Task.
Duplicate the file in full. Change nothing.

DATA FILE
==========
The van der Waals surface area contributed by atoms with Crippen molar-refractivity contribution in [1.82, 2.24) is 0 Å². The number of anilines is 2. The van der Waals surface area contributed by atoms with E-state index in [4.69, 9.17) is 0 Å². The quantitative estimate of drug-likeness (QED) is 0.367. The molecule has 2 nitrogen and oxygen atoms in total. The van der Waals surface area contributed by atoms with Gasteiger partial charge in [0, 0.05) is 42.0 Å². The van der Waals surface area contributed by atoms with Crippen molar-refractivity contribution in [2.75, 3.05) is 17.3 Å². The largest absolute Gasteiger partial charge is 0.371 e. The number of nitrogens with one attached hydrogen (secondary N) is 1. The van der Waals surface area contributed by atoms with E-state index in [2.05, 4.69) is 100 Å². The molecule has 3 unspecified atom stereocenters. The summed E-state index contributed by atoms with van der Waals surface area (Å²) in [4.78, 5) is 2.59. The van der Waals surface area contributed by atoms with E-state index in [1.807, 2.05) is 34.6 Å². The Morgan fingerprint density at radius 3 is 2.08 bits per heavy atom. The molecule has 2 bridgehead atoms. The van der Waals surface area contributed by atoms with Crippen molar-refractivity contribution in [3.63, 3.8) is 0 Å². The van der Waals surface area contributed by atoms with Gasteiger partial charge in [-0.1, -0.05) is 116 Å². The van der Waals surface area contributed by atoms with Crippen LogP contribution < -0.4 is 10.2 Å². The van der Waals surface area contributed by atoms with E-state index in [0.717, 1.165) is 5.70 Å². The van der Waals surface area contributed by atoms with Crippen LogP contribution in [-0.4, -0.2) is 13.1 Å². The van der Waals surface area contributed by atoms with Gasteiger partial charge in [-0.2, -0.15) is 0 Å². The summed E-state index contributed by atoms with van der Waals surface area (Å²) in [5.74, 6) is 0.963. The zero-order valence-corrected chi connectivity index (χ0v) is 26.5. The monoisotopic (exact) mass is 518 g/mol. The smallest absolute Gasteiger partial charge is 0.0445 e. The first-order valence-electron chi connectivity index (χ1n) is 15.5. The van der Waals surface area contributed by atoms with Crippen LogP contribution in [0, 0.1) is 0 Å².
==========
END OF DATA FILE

The van der Waals surface area contributed by atoms with Crippen molar-refractivity contribution in [1.82, 2.24) is 0 Å². The number of anilines is 2. The van der Waals surface area contributed by atoms with E-state index in [4.69, 9.17) is 0 Å². The quantitative estimate of drug-likeness (QED) is 0.367. The molecule has 2 nitrogen and oxygen atoms in total. The van der Waals surface area contributed by atoms with Gasteiger partial charge in [0, 0.05) is 42.0 Å². The van der Waals surface area contributed by atoms with Crippen molar-refractivity contribution in [2.75, 3.05) is 17.3 Å². The largest absolute Gasteiger partial charge is 0.371 e. The number of nitrogens with one attached hydrogen (secondary N) is 1. The van der Waals surface area contributed by atoms with E-state index in [2.05, 4.69) is 100 Å². The molecule has 3 unspecified atom stereocenters. The summed E-state index contributed by atoms with van der Waals surface area (Å²) in [4.78, 5) is 2.59. The van der Waals surface area contributed by atoms with E-state index in [1.807, 2.05) is 34.6 Å². The Morgan fingerprint density at radius 3 is 2.08 bits per heavy atom. The molecule has 2 bridgehead atoms. The van der Waals surface area contributed by atoms with Crippen molar-refractivity contribution in [3.63, 3.8) is 0 Å². The van der Waals surface area contributed by atoms with Gasteiger partial charge in [-0.1, -0.05) is 116 Å². The van der Waals surface area contributed by atoms with Crippen LogP contribution < -0.4 is 10.2 Å². The van der Waals surface area contributed by atoms with E-state index in [0.717, 1.165) is 5.70 Å². The van der Waals surface area contributed by atoms with Crippen LogP contribution in [-0.4, -0.2) is 13.1 Å². The van der Waals surface area contributed by atoms with Gasteiger partial charge in [-0.2, -0.15) is 0 Å². The summed E-state index contributed by atoms with van der Waals surface area (Å²) in [5.74, 6) is 0.963. The zero-order valence-corrected chi connectivity index (χ0v) is 26.5. The monoisotopic (exact) mass is 518 g/mol. The smallest absolute Gasteiger partial charge is 0.0445 e. The first-order valence-electron chi connectivity index (χ1n) is 15.5. The van der Waals surface area contributed by atoms with Crippen LogP contribution in [0, 0.1) is 0 Å².